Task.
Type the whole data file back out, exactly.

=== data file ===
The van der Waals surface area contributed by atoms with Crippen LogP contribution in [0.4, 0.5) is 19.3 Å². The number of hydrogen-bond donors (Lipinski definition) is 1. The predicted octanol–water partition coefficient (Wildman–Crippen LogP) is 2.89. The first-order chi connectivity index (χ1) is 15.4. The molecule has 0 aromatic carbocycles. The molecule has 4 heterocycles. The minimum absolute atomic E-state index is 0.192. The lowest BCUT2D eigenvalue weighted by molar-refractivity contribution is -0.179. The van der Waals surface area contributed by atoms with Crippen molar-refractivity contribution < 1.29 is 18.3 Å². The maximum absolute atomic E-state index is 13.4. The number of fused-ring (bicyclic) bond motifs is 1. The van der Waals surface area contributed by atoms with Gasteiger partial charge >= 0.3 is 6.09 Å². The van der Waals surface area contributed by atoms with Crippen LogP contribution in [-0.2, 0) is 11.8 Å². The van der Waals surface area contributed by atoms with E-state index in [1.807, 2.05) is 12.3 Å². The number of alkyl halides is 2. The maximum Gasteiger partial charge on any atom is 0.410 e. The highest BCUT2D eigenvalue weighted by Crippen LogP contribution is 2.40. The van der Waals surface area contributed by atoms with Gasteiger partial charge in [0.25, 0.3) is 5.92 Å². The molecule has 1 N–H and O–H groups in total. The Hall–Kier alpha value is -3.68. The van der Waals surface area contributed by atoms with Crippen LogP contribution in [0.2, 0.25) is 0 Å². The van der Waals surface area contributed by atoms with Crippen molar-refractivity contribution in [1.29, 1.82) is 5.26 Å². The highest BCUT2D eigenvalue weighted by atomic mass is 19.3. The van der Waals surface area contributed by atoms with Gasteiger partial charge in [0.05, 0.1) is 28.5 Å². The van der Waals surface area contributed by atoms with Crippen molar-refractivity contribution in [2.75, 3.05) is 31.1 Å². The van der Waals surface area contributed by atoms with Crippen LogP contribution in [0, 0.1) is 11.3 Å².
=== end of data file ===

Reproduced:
The van der Waals surface area contributed by atoms with Crippen LogP contribution in [0.4, 0.5) is 19.3 Å². The number of hydrogen-bond donors (Lipinski definition) is 1. The predicted octanol–water partition coefficient (Wildman–Crippen LogP) is 2.89. The first-order chi connectivity index (χ1) is 15.4. The molecule has 0 aromatic carbocycles. The molecule has 4 heterocycles. The minimum absolute atomic E-state index is 0.192. The lowest BCUT2D eigenvalue weighted by molar-refractivity contribution is -0.179. The van der Waals surface area contributed by atoms with Crippen molar-refractivity contribution < 1.29 is 18.3 Å². The maximum absolute atomic E-state index is 13.4. The number of fused-ring (bicyclic) bond motifs is 1. The van der Waals surface area contributed by atoms with Gasteiger partial charge >= 0.3 is 6.09 Å². The van der Waals surface area contributed by atoms with Crippen LogP contribution in [-0.2, 0) is 11.8 Å². The van der Waals surface area contributed by atoms with E-state index in [1.807, 2.05) is 12.3 Å². The number of alkyl halides is 2. The maximum Gasteiger partial charge on any atom is 0.410 e. The highest BCUT2D eigenvalue weighted by Crippen LogP contribution is 2.40. The van der Waals surface area contributed by atoms with Gasteiger partial charge in [0.25, 0.3) is 5.92 Å². The molecule has 1 N–H and O–H groups in total. The Hall–Kier alpha value is -3.68. The van der Waals surface area contributed by atoms with Crippen LogP contribution in [0.2, 0.25) is 0 Å². The van der Waals surface area contributed by atoms with Crippen molar-refractivity contribution in [1.29, 1.82) is 5.26 Å². The highest BCUT2D eigenvalue weighted by atomic mass is 19.3. The van der Waals surface area contributed by atoms with Gasteiger partial charge in [0.05, 0.1) is 28.5 Å². The van der Waals surface area contributed by atoms with Crippen molar-refractivity contribution in [2.75, 3.05) is 31.1 Å². The van der Waals surface area contributed by atoms with Crippen LogP contribution in [0, 0.1) is 11.3 Å².